Happy birthday to me! On finances, values and finding love again

I celebrated my birthday on Saturday.  I wanted to take this opportunity to do a bit of a stock take, and to share with you what is happening with me on the financial and also personal front.

I had a fabulous day, with my wonderful boyfriend treating me to a road trip to Sydney where we walked over 23,000 steps (I would have blitzed it if it was still Steptember).  He brought me a lovely necklace, allowed me to stop by the side of the road to pick crap apples to put in my hair, waited patiently while I took pictures of canola fields in flower (even helped me take some photos), and let me indulge in some Taiwanese food (including Din Tai Fung xiaolongbao dumplings) and catch up with a girlfriend. Yep, he’s a keeper.

Oh, what difference a year makes.  Last year I celebrated by being taken to an expensive Italian restaurant where I drank Prosecco and Sicilian red wine, ate over-priced tortellini and people watched. I wrote about how excited I was to have paid off my mortgage.  This was a goal I set for 2016.  Well, the big change is that I now have a mortgage again.  Say what?

I planned to pay off my outer suburban four-bedroom house mortgage, build up some savings, take a holiday or two, then sell the house and downsize to a townhouse or apartment that was closer to work. I planned to do this ‘sometime in 2017’.  As it happened, the opportunity came sooner than I expected. I bought and sold in December 2016, and moved in January 2017.

I now have a mortgage, currently at $70,000 (but will grow a bit due to a capital gains tax bill I will need to pay in 2018). I also need to pay strata management fees and a sinking fund of nearly $7,000 a year, plus rates of around $2,000 a year.  That said, my electricity and water costs are much, much less (I haven’t yet done the detailed sums but my back of envelope is a saving of around $2,000 a year).  I also pay around $150 a month less for transport (a saving of $1,800) because I cycle to and from work several days a week.  When I do drive, the distance is much less. I will be able to hold onto my 17 year+ Toyota RAV 4 for longer because I am not driving it as far or as often.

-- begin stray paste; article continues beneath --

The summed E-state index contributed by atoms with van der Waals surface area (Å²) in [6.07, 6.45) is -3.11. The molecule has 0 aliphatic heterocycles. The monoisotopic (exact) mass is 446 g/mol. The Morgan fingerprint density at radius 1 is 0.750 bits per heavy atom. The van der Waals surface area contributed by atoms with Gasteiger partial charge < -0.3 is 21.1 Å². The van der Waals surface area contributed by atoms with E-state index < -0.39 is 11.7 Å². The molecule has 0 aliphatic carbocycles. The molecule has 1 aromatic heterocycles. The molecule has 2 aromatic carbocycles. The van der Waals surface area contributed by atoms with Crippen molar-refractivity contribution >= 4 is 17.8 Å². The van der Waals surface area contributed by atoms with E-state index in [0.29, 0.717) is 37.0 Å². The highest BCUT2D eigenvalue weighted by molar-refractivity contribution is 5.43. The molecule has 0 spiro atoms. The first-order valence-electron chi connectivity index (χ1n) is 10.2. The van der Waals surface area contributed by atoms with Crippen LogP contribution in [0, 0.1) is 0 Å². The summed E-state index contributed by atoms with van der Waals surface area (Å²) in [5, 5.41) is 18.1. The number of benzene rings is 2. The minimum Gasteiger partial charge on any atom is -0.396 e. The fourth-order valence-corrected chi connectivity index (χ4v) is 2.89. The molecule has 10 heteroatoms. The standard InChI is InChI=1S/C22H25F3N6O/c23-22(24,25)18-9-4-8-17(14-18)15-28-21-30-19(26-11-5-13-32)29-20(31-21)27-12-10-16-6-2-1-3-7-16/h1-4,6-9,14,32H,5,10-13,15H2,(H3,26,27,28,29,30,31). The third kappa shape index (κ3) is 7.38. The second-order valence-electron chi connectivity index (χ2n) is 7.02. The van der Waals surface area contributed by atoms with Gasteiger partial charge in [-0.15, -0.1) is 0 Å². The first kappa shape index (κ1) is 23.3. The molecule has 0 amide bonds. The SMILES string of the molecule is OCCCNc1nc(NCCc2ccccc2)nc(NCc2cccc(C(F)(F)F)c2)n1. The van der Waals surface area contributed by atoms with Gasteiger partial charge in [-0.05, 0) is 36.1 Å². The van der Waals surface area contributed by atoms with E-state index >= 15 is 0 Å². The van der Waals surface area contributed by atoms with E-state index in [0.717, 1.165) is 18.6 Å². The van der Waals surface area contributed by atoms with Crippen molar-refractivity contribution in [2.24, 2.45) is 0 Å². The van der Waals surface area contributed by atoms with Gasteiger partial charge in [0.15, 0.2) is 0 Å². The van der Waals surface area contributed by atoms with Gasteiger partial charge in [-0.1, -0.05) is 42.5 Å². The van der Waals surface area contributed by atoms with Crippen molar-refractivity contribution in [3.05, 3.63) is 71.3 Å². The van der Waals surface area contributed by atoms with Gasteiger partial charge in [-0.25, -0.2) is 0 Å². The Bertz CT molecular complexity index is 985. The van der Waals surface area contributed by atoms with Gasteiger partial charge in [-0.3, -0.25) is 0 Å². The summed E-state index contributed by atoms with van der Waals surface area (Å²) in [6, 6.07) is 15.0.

On paper, I am now more in debt and I have more expenses related to my accommodation.  And I also lost the income I was gaining from the granny flat I was renting out.  But not all decisions are about dollars and cents.  I was spending up to two hours a day in traffic, and I have gained more time to cycle, spend with kids, cook and connect with my new boyfriend. I love being able to cycle or walk to local cafes and restaurants. I look and feel so much healthier.  The move is adding years to my life, and giving me space to write more.

After buying my three-bedroom apartment, my new goal was to pay off my mortgage by the end of 2018.  But that goal, too, has recently shifted.  My ex husband and I have two remaining investment properties.  We were planning to sell, but I was reluctant to as they were rented well and the costs of selling would be high.  Instead I am now in the process of buying him out.  It feels so empowering. I didn’t think I was yet in the financial position to have investment properties in my own name. Yet it wasn’t that hard at all!  Later I will share with you my experience of obtaining finance, but let me just share that all those little things I do in my frugal lifestyle that I don’t think matter do add up.  I am in a good financial position and able to negotiate the best possible rates that would, and do, make other people envious.